The government nevertheless maintains that AFGE has not suffered a redressable injury because the complaint merely describes AFGE's efforts to win collective bargaining rights.   In the government's view, because the TSA has banned collective bargaining for security screeners, “any interest that AFGE may have in representing TSA screeners is simply not legally cognizable.”   We disagree both with the government's characterization of the complaint and with its assertion that AFGE has not alleged a cognizable injury.   First, the complaint does not even allude to “collective bargaining.”   Rather, the complaint alleges that the TSA unlawfully interfered with AFGE's efforts to recruit and communicate with members.   It states that Gavello was involved in “organizing” and that he distributed “union membership” forms.   It also contends that Gavello's termination chilled “other screeners from joining AFGE.” Second, the fact that the TSA has banned collective bargaining does not mean that a union representing TSA employees has no useful function;  nor does it mean that the TSA has free rein to retaliate against screeners who speak in favor of collective bargaining rights. See Garcetti v. Ceballos, 547 U.S. 410, 126 S.Ct. 1951, 1957, 164 L.Ed.2d 689 (2006) (“The Court has made clear that public employees do not surrender all their First Amendment rights by reason of their employment.   Rather, the First Amendment protects a public employee's right, in certain circumstances, to speak as a citizen addressing matters of public concern.”);   see also Am. Fed'n of Gov't Employees v. Loy, 281 F.Supp.2d 59, 65 (D.D.C.2003), aff'd, 367 F.3d 932 (D.C.Cir.2004) (noting that the TSA's ban on collective bargaining “does not prevent airport screeners from engaging in organizing activities or joining [AFGE]”).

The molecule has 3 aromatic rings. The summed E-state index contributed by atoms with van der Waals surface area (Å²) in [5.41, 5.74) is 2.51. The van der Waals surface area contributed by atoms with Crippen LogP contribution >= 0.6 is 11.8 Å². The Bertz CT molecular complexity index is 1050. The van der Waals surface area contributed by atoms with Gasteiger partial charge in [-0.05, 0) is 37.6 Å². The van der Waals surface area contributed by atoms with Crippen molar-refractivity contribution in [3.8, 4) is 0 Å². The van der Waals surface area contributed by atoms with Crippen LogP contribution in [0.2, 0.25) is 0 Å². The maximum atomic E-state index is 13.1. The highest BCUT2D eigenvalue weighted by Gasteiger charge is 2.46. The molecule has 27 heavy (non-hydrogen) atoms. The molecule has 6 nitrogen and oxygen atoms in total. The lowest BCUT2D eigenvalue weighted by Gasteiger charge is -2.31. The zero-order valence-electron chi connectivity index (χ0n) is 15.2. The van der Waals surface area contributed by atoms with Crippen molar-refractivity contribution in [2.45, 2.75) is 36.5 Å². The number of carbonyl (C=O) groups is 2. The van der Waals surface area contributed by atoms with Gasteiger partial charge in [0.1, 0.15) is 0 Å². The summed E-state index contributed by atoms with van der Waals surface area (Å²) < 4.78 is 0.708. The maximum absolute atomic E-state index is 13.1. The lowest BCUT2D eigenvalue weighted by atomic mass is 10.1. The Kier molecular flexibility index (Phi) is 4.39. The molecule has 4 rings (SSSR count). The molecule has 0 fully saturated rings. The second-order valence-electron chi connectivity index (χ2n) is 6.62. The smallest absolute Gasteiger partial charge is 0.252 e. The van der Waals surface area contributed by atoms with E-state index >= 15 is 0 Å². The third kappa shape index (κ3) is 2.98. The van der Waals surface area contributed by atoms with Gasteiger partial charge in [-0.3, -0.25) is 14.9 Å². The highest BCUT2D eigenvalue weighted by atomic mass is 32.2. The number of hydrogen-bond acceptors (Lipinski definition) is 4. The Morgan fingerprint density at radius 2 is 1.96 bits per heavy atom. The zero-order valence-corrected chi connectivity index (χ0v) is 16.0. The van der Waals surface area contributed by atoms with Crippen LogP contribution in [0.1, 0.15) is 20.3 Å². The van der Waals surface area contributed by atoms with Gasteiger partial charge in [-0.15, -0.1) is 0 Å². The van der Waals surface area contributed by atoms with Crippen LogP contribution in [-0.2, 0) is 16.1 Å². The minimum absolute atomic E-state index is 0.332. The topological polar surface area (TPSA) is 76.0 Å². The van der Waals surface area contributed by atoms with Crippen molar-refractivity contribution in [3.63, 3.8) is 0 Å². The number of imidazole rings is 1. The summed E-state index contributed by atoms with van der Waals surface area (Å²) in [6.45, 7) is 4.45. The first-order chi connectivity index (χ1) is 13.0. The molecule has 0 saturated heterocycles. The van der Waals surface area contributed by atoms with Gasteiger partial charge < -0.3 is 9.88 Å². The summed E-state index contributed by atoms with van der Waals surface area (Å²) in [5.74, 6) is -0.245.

The government further contends that, even if AFGE satisfies the constitutional requirements for standing, it does not satisfy the prudential rule that parties must assert their own rights rather than the rights of third parties.   See, e.g., Warth, 422 U.S. at 499, 95 S.Ct. 2197.   The government's argument fails for the simple reason that AFGE is, in fact, asserting its own rights.   The complaint plainly states that the TSA's conduct “abrogates Plaintiffs' right of free speech [and free association] under the First Amendment.”  (Emphasis added.)   As the Supreme Court has noted, “First Amendment rights flow to unions as well as to their members and organizers.”   Allee, 416 U.S. at 819 n. 13, 94 S.Ct. 2191.   Moreover, given that Gavello is a plaintiff, there is little risk of AFGE attempting to vindicate rights that Gavello himself would not wish to vindicate and little risk that Gavello will be denied effective advocacy.   See Singleton v. Wulff, 428 U.S. 106, 113, 96 S.Ct. 2868, 49 L.Ed.2d 826 (1976) (plurality opinion) (noting that courts should be reluctant to “resolv[e] a controversy ․ on the basis of the rights of third persons not parties to the litigation ” (emphasis added)).   We therefore conclude that AFGE has standing to raise its First Amendment claims.

III. Jurisdiction to Review the Administrative Action

 In the district court, the government argued successfully that Plaintiffs-Appellants' suit should be dismissed on jurisdictional grounds.   The Supreme Court subsequently granted certiorari in Whitman v. Department of Transportation, 547 U.S. 512, 126 S.Ct. 2014, 164 L.Ed.2d 771 (2006) (per curiam), another case involving the right of a federal employee to obtain judicial review of constitutional claims.   In its briefing in Whitman, the government adopted a position that was contrary to the position it had taken before the district court in the present case.   Specifically, the government accepted that the language of the CSRA did not provide the clarity necessary to foreclose judicial review of an employee's constitutional claims.   Brief for the Respondents at 45-49, Whitman, 547 U.S. 512, 126 S.Ct. 2014 (No. 04-1131).   The Supreme Court in Whitman did not decide the reviewability question.   However, consistent with its arguments in Whitman, the government now “concede[s] that total preclusion of [an employee's] equitable constitutional claims could not be sustained” and agrees with Plaintiffs-Appellants that dismissal for lack of jurisdiction was inappropriate.   Despite the government's turnaround, we have an independent duty to determine our jurisdiction.   See, e.g., Latman v. Burdette, 366 F.3d 774, 781 n. 5 (9th Cir.2004).  “We review the question of subject matter jurisdiction de novo.”   Marceau v. Blackfeet Hous. Auth., 455 F.3d 974, 978 (9th Cir.2006).